Today I am privileged to interview Tony Brooks, author of Halfway Human. Tony and I recently met (virtually) through a mutual friend. Tony is a veteran author living in the Adelaide area. He's an interesting man. I think you'll agree. Do read on.
In the early 19th century British convicts were transported to the penal colony of Australia by the thousands. Irish farmer, Laurence Frayne finds himself caught in the crushing gears of the Crown's justice system for a minor offense, and learns first hand of its barbaric treatment of prisoners.
Laurence becomes a focus for the insane hatred of the Norfolk Island penal colony's commandant, Morisset. The prisoners' lives are an unending nightmare of brutality, back breaking labour,and the searing tropical sun. After a bloody failed mutiny there is a sudden ray of hope for a reprieve from their torture in the appearance of Morisset's replacement, the courageous reformer, Alexander Maconochie.
Entwined in the story is a modern thread that follows the Australian reporter, Margaret Frayne and the Manhatten attorney, Dominic Hurley as they seek the truth about their common, long dead ancestor. Finding truth in the past and the present, they struggle to gain clemency for a repentant modern day prisoner condemned for murder.
You can pick up Halfway Human at Amazon.
Hi Tony - Welcome to my blog. Thanks for agreeing to answer a few questions for me and my readers. Ready? Let's jump in.
Halfway Human is based in 19th century Australia. What is it about that era you find fascinating?
The 19th century was a time of enormous change in this huge, ancient continent. The England of the industrial revolution created a class of people which had tremendous challenges to face here.
Are penal colonies of particular interest to you?
Penal colonies, yes, but it was the discovery of the characters of Morisset and MacConochie and the revolutionary initiative in reform rather than revenge that really piqued my interest. It was an amazing period that seems to have slipped under the radar.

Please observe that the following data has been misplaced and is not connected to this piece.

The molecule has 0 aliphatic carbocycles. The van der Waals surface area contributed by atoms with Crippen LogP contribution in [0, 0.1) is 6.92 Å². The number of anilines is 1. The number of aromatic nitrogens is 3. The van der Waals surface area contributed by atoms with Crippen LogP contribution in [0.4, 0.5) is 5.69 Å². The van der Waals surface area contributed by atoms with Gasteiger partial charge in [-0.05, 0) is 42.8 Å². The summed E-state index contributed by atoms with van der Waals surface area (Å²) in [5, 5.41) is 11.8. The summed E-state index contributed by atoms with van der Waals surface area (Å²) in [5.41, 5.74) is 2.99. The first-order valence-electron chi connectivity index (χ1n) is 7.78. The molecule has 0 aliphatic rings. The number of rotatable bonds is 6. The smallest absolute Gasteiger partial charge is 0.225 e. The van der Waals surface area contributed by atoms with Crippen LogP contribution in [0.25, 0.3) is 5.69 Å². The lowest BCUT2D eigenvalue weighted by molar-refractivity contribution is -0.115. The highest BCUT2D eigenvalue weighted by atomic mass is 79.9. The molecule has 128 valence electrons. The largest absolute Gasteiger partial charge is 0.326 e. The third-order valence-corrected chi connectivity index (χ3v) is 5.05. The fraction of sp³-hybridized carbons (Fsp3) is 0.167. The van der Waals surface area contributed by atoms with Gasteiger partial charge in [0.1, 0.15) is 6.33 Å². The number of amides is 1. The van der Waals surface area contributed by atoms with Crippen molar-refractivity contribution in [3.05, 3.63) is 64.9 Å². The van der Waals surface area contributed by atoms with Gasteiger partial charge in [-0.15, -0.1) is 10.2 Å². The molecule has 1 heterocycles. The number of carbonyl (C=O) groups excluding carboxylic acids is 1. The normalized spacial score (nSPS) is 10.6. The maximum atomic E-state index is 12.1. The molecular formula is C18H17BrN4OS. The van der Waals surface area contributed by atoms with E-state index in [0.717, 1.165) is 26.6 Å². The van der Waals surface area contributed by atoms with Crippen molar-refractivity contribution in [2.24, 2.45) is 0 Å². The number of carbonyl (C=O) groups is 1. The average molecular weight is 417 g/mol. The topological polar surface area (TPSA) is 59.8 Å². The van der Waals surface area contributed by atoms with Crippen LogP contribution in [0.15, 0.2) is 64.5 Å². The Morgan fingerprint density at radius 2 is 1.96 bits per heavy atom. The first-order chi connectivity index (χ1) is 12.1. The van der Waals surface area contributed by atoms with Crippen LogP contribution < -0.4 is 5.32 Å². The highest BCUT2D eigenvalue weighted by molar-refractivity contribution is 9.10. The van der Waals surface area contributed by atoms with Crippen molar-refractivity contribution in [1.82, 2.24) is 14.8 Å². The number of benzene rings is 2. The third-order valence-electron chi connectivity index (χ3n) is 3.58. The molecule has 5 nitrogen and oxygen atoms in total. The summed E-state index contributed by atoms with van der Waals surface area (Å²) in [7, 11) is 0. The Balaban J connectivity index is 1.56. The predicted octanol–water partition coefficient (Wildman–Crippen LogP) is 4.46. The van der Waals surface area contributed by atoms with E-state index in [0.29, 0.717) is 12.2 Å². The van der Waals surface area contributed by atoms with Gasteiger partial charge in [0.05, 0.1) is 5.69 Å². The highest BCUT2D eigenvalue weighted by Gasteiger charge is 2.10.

Do you think deportation was a just punishment for British criminals? Was it more, or less, cruel than imprisonment?
Deportation wasn’t just a savage punishment for the victims of the industrial age, it was a pathetic admission of social failure.
You emigrated to Australia from England as a young adult. Does that bear influence on Halfway Human?
I don’t think my emigrating as a young adult influences the book particularly, although the enormous impact of the experience did make me examine all my previous values and attitudes. So, a fresh look at life I suppose.
What influence has Australian culture had on your writing?
I think that the distinctive societal structures and values to be found here have made me approach my work with much more boldness and energy.
What is the most important thing you want readers to know about Halfway Human?
This work tries to focus on the richness of the characters, both historical and devised, but attempts to capture the impact of an outstanding innovation in penal practice that took place here, and is sadly somewhat forgotten.
What is the most important thing you want readers to know about you?
That I place richness of character and the telling of a good story at the centre of my work.
Is there anything else you'd like to share?
I believe that Australia has so much more of value in terms of literature and film than it is achieving at the moment.
Born in England, Tony Brooks served in the Royal Navy and then trained as a teacher. He studied French at the Sorbonne. His degree is in Educational Drama. His scripts have been performed and presented on stage, radio, and in film form both here and in the United States.
His novel, ‘First of All’, about the reformer, Catherine Helen Spence was published by Axiom Press in 1995 and re-printed in 2001. In 1994 his play, ‘Games’ received an Advertiser award as the best new play of the year. His novel about the blackbirding era was published on the internet. In 2001 his full length play with music, ‘Ice’, based on the love letters of Douglas and Paquita Mawson was given a production by Opus Performing Arts Company at the prestigious Noarlunga Theatre.
Tony has now written a trilogy of novels based on TV scripts, ‘Curve of the Earth’, set on the Yorke Peninsula, which has had three print runs. In 2005 his one act play, ‘Honest John’, set about the great drivers’ strike of 1910, won the South Australian Hills Drama Festival. In 2007 he brought out his novel, ‘Halfway Human’ based on events in the penal colony of Norfolk Island, with a modern story line developed from his own experiences as a tutor at Yatala Labour Prison. Late in 2007 he brought out his sixth novel, ‘The Far Side of the Reef’, set amongst the Pacific Islands during the period now known as the Blackbirding era.